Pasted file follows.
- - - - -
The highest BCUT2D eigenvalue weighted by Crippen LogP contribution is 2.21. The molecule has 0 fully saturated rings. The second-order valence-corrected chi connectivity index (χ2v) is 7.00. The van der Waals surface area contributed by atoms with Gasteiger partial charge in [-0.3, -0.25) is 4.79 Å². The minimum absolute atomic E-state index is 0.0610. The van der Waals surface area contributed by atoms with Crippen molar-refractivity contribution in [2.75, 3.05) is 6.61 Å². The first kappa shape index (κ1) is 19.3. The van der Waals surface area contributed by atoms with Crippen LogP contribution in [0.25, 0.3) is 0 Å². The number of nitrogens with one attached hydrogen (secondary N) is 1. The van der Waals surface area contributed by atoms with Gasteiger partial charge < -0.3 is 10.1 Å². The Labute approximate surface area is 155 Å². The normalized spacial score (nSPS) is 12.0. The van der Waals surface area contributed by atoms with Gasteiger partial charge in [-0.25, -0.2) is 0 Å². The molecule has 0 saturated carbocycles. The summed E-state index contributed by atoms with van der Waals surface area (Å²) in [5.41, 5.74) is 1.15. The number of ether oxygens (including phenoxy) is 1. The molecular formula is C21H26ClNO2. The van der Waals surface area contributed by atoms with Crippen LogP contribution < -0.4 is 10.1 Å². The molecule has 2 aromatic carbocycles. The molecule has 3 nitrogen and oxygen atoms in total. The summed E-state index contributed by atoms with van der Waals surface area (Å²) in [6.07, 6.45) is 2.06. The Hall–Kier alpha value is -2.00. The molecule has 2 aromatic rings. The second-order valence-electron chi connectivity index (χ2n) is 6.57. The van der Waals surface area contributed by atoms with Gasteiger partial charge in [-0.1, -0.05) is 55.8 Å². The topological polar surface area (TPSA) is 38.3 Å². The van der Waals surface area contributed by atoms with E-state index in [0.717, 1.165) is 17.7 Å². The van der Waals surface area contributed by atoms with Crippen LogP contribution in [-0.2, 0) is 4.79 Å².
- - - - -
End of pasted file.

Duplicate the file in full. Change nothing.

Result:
The highest BCUT2D eigenvalue weighted by Crippen LogP contribution is 2.21. The molecule has 0 fully saturated rings. The second-order valence-corrected chi connectivity index (χ2v) is 7.00. The van der Waals surface area contributed by atoms with Gasteiger partial charge in [-0.3, -0.25) is 4.79 Å². The minimum absolute atomic E-state index is 0.0610. The van der Waals surface area contributed by atoms with Crippen molar-refractivity contribution in [2.75, 3.05) is 6.61 Å². The first kappa shape index (κ1) is 19.3. The van der Waals surface area contributed by atoms with Crippen LogP contribution in [0.25, 0.3) is 0 Å². The number of nitrogens with one attached hydrogen (secondary N) is 1. The van der Waals surface area contributed by atoms with Gasteiger partial charge < -0.3 is 10.1 Å². The Labute approximate surface area is 155 Å². The normalized spacial score (nSPS) is 12.0. The van der Waals surface area contributed by atoms with Gasteiger partial charge in [-0.25, -0.2) is 0 Å². The molecule has 0 saturated carbocycles. The summed E-state index contributed by atoms with van der Waals surface area (Å²) in [5.41, 5.74) is 1.15. The number of ether oxygens (including phenoxy) is 1. The molecular formula is C21H26ClNO2. The van der Waals surface area contributed by atoms with Crippen LogP contribution < -0.4 is 10.1 Å². The molecule has 2 aromatic carbocycles. The molecule has 3 nitrogen and oxygen atoms in total. The summed E-state index contributed by atoms with van der Waals surface area (Å²) in [6.07, 6.45) is 2.06. The Hall–Kier alpha value is -2.00. The molecule has 2 aromatic rings. The second-order valence-electron chi connectivity index (χ2n) is 6.57. The van der Waals surface area contributed by atoms with Gasteiger partial charge in [-0.1, -0.05) is 55.8 Å². The topological polar surface area (TPSA) is 38.3 Å². The van der Waals surface area contributed by atoms with E-state index in [0.717, 1.165) is 17.7 Å². The van der Waals surface area contributed by atoms with Crippen LogP contribution in [-0.2, 0) is 4.79 Å².